It’s Not Just Java: Skipping My Morning Cup of Joe Becomes a Tale of Chaos


Coffee is a luxury for some students, but for others it’s a necessity. (Alex Palomino/The Observer)

Published: December 10, 2009

I drink Starbucks twice a day. The habit is high in costs. It’s expensive, it’s not the healthiest thing in the world and I could have written a novel with the amount of time I have spent waiting in line. But despite the costs, I continue to pump my veins full of overpriced caffeine twice a day every day, justifying it to judgmental friends and my worried mother with the excuse, “There are worse things I could be addicted to.” It shuts them up pretty quickly.

While I have always been quick to defend myself (“Starbucks is just something I enjoy; I don’t have to have it”), it was only recently that I discovered just how dependent I am on the paper cup of goodness when I skipped my morning coffee and the world came crashing down around me.

Why I decided to skip my morning energy boost on this particular day is beyond me, especially since I was commuting from Jersey and braving the mass transit system. It’s as if the alarm rang the moment I stepped foot on the train: “ALERT! ALERT! Crabby, caffeine-starved girl on the verge of developing withdrawal symptoms!” it hissed. The door slammed shut, not to open in New York City for a good two and a half hours (the trip is scheduled to take an hour).

I spent the first hour letting the toddler in the throes of his terrible twos sitting next to me maul my dog since my other option was listening to him wail the entire way. Just as he moved on and became enthralled in pulling his mother’s hair, the train came to a screeching halt and the loudspeaker informed us that at the exact moment we were attempting to cross the bridge, so was a military vessel, and of course, it trumped us.

As my temples began to pulse and I felt the craving for a Venti-sized cup of caffeine surge within me, the conductor broke the news that someone had jumped in front of a train and we would therefore be proceeding at this slow pace the entire way to Penn station. The jumper must have skipped his morning coffee, I thought to myself.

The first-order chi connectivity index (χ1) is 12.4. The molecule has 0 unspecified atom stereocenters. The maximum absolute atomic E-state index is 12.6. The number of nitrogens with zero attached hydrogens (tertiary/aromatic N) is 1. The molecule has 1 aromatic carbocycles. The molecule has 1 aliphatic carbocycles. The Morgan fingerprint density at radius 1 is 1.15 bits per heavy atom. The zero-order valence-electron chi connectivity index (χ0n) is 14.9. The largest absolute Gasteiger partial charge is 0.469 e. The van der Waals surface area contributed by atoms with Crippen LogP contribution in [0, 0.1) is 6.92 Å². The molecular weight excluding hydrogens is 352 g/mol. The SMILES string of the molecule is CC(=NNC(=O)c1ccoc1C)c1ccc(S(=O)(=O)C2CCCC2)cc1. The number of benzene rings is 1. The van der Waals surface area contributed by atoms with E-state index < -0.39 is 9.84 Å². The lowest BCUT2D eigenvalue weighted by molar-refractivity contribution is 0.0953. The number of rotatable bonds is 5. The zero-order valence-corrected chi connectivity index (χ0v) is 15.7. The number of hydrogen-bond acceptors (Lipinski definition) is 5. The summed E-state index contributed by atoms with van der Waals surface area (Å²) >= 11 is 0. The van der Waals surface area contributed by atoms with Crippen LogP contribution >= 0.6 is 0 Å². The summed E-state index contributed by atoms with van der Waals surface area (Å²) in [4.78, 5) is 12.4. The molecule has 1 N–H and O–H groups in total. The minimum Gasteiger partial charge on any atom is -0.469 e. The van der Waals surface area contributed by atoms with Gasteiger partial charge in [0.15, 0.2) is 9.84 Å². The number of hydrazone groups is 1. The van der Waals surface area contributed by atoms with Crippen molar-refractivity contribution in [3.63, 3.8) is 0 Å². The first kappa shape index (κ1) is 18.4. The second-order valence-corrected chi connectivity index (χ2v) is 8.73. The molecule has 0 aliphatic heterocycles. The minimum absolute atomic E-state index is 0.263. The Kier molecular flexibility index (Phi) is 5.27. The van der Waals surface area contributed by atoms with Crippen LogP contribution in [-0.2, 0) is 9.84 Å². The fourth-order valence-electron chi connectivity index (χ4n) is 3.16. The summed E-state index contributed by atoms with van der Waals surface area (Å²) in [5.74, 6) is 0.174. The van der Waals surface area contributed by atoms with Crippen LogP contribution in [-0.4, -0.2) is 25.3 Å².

When I finally made it to a cab line I was past the point of caring that I was minutes away from missing my first class. At this point, I could barely see straight with the excruciating pain emanating from behind my eye sockets. I fought the urge to scream at the driver, “Drop me at the closest Starbucks, stat!” Instead, I watched the streets roll by on the drive to my apartment, pedestrians taking the form of Espresso shots and bags of coffee beans, taunting me as I passed.

Maybe it was the craving-induced haze, the pounding headache, or the shaky hands.  But what happened next left me vowing to never begin another day of my life without my cup of joe. For some reason, my brain skipped right over the part of the process where you look before opening a car door into a New York City street, and the stars aligned just right, sending a van whizzing past at the exact moment my door swung open. The result was extremely loud.

God must have been looking out for me, knowing that I was a walking zombie, and I had dropped some change causing me to pause before stepping out. As I stared in shock at the cracked pieces of the door falling onto the pavement, the back door of the van exploded open and I was confronted by three screaming workmen, complete with threatening Brooklyn accents. As if this wasn’t enough, every guy from the barbershop across the street surrounded my taxi, examining the damage.

I sat speechless. Unable to form sentences.   I wanted to shrink into my seat and disappear, save myself the humiliation of having to apologize to my driver and do the walk of shame to my front door, fumbling for my keys as the entire neighborhood of crusty Upper East Siders, women walking their dogs and the Italian barbers stared accusingly. But most of all, I wanted to drop my bags and sprint to the nearest Starbucks, find solace in the familiar face of a barista, curl into a fetal position on a comfy chair and wrap my hands around a steaming cup of coffee…or three.

Might this have happened to anyone on any day? Yes. But I think it’s more than a coincidence that a trip I have taken hundreds of times suddenly became a nightmare filled with screaming babies, car crashes and nosey neighbors wagging their finger on the one occasion that I missed my morning dose of caffeine.

I now look at that large portion of my monthly budget going right into the pockets of Mr. Starbucks as collateral for my life, or at least a life where trains run on time, screaming kids sit in the next car and taxi rides end with me slipping inconspicuously into my building.